Hack: iPhone, USB, Macbook, Web Server

If you are developing a Web application for a mobile device, it’s great if you can run it on  a real device. Sure enough, you can deploy your app on the remote publicly available server and then enter the URL of that server from your mobile device. This strategy works for any mobile device.

But I had a more specific case: I have two Apple devices: MacBook (my development machine) and iPhone – my mobile device.  I wanted to connect to the Web Server running on my MacBook from my iPhone connected to the USB port of MacBook. To put it simple, I wanted to eliminate the step of deploying the Web app on a remote server.

I’ll share with you all experiments I’ve done this morning till I made it work. I’ll appreciate your feedback if can offer some explanations of the Web server weirdness I had to overcome.

1. Both devices have to be on the same Wi-Fi network.

2. You need to know the IP address of your MacBook on this local network – this is the part of the URL to enter in the browser of your iOS device. There are two ways of finding this IP address: either open System Preferences | Network – the IP address is shown right under the Wi-Fi connection or run the Network Utility to see it there. In my case it was

3. Start the local Apache Web Server that comes with Mac OS.  Prior to Mountain Lion doing that was easy – System Preferences | Sharing | Web Sharing.  Now Apple removed this option, but Apache Web Server is still there. you can start it from the Terminal as “sudo apachectl start” and stop with “sudo apachectl stop”.  After start, enter http://localhost, and you’ll get this given you’re Mr. Fain: webserver

4. The document root directory of this server is /Library/WebServer/Documents. This is where you need to deploy your HTML files.

5. Here’s the problem: if you’ll try to access this Web server from your iPhone (e.g., you’ll get the error “Safari Cannot open page because it could not connect to the server”. Adding the port 80 to the URL didn’t help.  The interesting part is that when I tried to start another server on my computer – it was Apache Tomcat running on port 8080, I was able to connect to it from my USB-connected iPhone. This gave me a hint there there is something wrong with the port 80.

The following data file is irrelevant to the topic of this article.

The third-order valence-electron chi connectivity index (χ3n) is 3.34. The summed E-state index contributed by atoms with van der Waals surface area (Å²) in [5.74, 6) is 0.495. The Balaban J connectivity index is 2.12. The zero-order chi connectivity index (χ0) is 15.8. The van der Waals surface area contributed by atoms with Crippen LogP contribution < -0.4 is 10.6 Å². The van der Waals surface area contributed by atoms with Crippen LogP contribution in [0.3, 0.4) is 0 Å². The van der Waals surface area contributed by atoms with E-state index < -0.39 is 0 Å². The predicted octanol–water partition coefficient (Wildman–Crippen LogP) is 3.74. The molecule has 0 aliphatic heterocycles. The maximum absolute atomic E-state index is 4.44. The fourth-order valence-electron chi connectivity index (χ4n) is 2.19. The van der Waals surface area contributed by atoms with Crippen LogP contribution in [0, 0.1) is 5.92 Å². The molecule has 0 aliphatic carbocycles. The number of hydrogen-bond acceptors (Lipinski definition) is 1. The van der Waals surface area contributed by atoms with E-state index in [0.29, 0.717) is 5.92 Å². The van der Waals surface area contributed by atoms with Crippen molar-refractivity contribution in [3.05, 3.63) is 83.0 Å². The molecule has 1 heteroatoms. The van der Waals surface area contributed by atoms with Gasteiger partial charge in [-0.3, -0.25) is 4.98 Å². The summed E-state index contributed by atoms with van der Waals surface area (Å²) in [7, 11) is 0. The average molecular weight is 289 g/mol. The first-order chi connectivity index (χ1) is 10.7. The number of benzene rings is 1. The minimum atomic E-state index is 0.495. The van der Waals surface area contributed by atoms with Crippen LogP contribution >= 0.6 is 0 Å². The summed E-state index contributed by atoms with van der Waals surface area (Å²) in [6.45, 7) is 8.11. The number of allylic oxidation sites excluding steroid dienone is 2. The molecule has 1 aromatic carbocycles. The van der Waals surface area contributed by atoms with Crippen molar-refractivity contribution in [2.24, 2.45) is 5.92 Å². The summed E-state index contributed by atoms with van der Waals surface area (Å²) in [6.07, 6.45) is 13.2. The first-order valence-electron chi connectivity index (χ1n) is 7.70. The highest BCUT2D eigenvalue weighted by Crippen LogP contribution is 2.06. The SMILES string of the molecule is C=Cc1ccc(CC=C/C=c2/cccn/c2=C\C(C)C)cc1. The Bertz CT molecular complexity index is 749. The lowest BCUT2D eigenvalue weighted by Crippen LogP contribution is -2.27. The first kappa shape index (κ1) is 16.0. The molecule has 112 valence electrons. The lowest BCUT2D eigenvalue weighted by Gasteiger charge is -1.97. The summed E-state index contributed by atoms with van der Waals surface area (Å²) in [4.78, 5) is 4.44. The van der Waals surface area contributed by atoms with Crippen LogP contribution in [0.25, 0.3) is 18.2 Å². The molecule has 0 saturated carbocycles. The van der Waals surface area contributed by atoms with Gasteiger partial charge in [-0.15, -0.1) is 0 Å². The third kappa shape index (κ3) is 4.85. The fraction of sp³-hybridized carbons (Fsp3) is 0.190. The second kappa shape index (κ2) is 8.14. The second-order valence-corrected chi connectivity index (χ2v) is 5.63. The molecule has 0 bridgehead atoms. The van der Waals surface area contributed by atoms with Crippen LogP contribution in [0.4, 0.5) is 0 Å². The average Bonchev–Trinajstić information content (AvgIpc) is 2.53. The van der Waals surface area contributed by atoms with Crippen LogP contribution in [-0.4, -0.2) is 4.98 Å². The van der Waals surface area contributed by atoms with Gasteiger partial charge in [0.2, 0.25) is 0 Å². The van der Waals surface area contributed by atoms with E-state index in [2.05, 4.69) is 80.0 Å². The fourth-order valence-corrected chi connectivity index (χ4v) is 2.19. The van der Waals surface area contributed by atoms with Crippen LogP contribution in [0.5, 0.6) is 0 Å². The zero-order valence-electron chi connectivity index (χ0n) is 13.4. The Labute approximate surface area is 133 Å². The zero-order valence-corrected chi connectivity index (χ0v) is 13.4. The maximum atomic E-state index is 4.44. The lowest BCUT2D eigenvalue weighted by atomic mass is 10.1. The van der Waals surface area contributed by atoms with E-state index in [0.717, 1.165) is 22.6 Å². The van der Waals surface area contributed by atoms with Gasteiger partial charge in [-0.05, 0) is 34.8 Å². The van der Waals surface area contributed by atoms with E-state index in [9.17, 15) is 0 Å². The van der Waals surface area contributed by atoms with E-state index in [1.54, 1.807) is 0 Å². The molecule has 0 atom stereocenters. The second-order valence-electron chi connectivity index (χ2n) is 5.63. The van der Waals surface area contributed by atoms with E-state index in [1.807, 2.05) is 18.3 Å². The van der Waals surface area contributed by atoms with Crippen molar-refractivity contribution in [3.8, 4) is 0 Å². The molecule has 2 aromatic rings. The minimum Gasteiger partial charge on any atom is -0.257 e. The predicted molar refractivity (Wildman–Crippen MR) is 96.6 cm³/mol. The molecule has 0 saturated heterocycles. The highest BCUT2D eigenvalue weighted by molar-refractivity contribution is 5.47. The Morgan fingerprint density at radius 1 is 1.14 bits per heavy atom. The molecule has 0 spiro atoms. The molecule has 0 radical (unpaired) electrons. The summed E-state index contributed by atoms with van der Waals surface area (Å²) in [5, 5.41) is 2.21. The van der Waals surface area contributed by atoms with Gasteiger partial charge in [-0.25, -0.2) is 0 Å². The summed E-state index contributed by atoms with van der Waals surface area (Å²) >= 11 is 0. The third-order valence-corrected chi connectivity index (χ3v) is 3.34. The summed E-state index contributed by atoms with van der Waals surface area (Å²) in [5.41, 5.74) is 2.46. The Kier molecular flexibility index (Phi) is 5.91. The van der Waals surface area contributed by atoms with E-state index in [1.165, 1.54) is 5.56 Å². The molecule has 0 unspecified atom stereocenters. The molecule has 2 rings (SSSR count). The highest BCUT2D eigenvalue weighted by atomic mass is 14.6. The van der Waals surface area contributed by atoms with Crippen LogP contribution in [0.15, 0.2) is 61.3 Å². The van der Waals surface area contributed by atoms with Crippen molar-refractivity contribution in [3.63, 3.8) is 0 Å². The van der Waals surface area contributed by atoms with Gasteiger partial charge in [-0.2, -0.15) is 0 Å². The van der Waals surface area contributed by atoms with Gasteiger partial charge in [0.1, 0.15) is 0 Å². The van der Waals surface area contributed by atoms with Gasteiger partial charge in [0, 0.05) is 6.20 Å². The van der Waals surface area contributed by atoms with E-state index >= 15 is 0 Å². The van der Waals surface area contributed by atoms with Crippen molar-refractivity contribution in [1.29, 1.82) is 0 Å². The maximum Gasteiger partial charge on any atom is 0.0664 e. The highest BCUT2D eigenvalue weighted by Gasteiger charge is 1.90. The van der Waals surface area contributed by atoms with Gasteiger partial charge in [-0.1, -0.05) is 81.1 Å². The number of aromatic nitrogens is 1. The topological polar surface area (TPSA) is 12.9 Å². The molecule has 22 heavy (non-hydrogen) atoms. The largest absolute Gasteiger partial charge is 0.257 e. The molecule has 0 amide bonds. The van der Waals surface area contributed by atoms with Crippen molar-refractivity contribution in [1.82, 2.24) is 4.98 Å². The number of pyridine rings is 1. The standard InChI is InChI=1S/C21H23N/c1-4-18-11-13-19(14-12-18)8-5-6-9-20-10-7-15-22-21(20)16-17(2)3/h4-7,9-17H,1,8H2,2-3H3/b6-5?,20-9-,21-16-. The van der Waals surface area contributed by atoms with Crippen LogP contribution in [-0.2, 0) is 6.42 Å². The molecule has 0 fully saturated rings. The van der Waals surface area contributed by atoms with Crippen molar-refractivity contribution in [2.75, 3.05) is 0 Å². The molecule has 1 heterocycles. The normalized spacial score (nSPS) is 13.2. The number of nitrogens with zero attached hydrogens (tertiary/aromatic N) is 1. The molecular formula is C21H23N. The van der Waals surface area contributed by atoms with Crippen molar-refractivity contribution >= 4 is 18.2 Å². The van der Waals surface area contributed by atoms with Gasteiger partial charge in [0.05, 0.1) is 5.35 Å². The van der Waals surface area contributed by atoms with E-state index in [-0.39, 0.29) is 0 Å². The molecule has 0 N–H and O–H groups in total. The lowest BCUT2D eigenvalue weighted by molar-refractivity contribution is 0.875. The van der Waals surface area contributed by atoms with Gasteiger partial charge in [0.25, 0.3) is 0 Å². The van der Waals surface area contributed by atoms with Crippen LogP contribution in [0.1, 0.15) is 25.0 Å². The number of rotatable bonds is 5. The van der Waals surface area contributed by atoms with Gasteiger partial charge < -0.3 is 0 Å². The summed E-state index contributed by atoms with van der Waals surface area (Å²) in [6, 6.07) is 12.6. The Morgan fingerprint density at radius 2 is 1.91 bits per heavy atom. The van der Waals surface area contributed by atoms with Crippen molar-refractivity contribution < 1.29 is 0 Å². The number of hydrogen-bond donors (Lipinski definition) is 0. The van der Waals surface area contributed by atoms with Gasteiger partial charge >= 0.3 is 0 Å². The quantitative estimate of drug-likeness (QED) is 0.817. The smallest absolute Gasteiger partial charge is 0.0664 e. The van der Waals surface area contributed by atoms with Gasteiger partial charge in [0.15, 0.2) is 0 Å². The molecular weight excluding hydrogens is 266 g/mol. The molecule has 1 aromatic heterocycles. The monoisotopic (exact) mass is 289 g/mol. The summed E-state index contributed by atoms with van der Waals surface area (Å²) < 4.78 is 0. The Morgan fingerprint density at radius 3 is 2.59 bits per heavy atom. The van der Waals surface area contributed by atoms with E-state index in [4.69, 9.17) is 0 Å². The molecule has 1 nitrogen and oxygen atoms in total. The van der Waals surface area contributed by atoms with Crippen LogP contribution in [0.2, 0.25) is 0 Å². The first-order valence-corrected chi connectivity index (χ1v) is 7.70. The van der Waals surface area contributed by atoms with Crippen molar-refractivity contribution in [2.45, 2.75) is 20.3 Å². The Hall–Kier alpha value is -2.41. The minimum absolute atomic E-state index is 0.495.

Disclaimer 1. I still don’t know what kind of setting should be changed on the Web server to allow such connection. If you do – please share.

6. Change the default port where your Apache Web server runs. Change to the directory /etc/apache2 and edit the configuration file httpd.conf  using  “sudo nano httpd.conf”.  Find the line that reads “Listen 80 ” and change 80 to another port number, for example 8000.

Now my iPhone can reach my local Web server via the USB connection by entering the URL:

Update: I just got a hint that instead of IP you can use the computer name shown on top of the Sharing screen in System Preferences. In my case the URL would look like http://Yakov.local:8000


What’s left?  To deploy your Web applications under any Web server that runs on any port but 80.  It doesn’t have to be  internal Apache Web server.  As I said before, you can  use Tomcat or  any easy to install and start Apache Server packaged with XAMPP (again, change the port).

Disclaimer 2. I don’t know why the internal server that comes with Aptana IDE and runs on port 8020 still doesn’t respond to my iPhone-USB setup.  If you do,  please let me know.

But the good news is that you don’t have to use the internal Web server with Aptana IDE. you can configure it to use Apache Web – I’ve described the process in Chapter 5 of our upcoming book on Web development in the sidebar “Configuring Aptana IDE to use Apache Web Server”.

Do you know if a similar setup is possible with Android devices without the need to install any heavy SDKs?


7 thoughts on “Hack: iPhone, USB, Macbook, Web Server

  1. I never found how to change this, but if you disable your Mac firewall, you will be able to connect to the port 80

    1. My MacBook’s firewall was turned off from the very beginning – the problem seems to be somewhere else.

  2. Maybe you’ll find the aswer here:


    scroll to “More Problems Apache”

    Excerpt from the post:

    Through experimentation, I figured out that Apache was actually conflicting with itself. Here’s my understanding of what was happening: During startup, Apache started listening on port 80 as instructed by the default configuration file /private/etc/apache2/httpd.conf. When Apache loaded Josh.conf which contained a Listen 80 directive, it attempted to listen on port 80 again, except it was already listening on port 80. Since the second attempt to listen on port 80 failed, Apache would terminate at that point.

    1. This not my case. I do have a file /private/etc/apache2/users/yfain11.conf, but it doesn’t have any additional Listen directives. This is the content of this file (the angle brackets in Directory tag are removed by the wordpress):

      Directory “/Users/Guest/Sites/”
      Options Indexes MultiViews
      AllowOverride None
      Order allow,deny
      Allow from all

      1. When configured with port 80, does Apache shuts down? If it shuts down, then maybe something else uses port 80 on your Mac. Skype used to take port 80 by default, at least on my Windows PC.

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